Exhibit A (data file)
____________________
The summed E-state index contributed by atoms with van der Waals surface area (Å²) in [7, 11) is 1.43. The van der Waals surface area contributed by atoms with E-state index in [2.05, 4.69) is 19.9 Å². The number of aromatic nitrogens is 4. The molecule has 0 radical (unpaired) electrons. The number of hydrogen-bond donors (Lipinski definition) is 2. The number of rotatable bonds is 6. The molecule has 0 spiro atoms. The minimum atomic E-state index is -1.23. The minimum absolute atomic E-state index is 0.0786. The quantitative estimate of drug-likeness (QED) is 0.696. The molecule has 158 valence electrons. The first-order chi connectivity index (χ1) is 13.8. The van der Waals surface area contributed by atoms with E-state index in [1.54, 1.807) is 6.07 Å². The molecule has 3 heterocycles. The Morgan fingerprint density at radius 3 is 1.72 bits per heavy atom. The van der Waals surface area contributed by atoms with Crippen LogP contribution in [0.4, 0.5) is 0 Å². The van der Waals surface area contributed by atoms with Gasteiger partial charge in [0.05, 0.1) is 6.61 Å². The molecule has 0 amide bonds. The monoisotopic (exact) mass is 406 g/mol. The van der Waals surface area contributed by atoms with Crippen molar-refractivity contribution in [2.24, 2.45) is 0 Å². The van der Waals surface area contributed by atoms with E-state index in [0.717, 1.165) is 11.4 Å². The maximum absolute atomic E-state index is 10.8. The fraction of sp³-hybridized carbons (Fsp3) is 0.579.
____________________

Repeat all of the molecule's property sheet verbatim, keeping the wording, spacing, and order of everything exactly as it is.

The summed E-state index contributed by atoms with van der Waals surface area (Å²) in [7, 11) is 1.43. The van der Waals surface area contributed by atoms with E-state index in [2.05, 4.69) is 19.9 Å². The number of aromatic nitrogens is 4. The molecule has 0 radical (unpaired) electrons. The number of hydrogen-bond donors (Lipinski definition) is 2. The number of rotatable bonds is 6. The molecule has 0 spiro atoms. The minimum atomic E-state index is -1.23. The minimum absolute atomic E-state index is 0.0786. The quantitative estimate of drug-likeness (QED) is 0.696. The molecule has 158 valence electrons. The first-order chi connectivity index (χ1) is 13.8. The van der Waals surface area contributed by atoms with E-state index in [1.54, 1.807) is 6.07 Å². The molecule has 3 heterocycles. The Morgan fingerprint density at radius 3 is 1.72 bits per heavy atom. The van der Waals surface area contributed by atoms with Crippen LogP contribution in [0.4, 0.5) is 0 Å². The van der Waals surface area contributed by atoms with Gasteiger partial charge in [0.05, 0.1) is 6.61 Å². The molecule has 0 amide bonds. The monoisotopic (exact) mass is 406 g/mol. The van der Waals surface area contributed by atoms with Crippen molar-refractivity contribution in [2.24, 2.45) is 0 Å². The van der Waals surface area contributed by atoms with E-state index in [0.717, 1.165) is 11.4 Å². The maximum absolute atomic E-state index is 10.8. The fraction of sp³-hybridized carbons (Fsp3) is 0.579.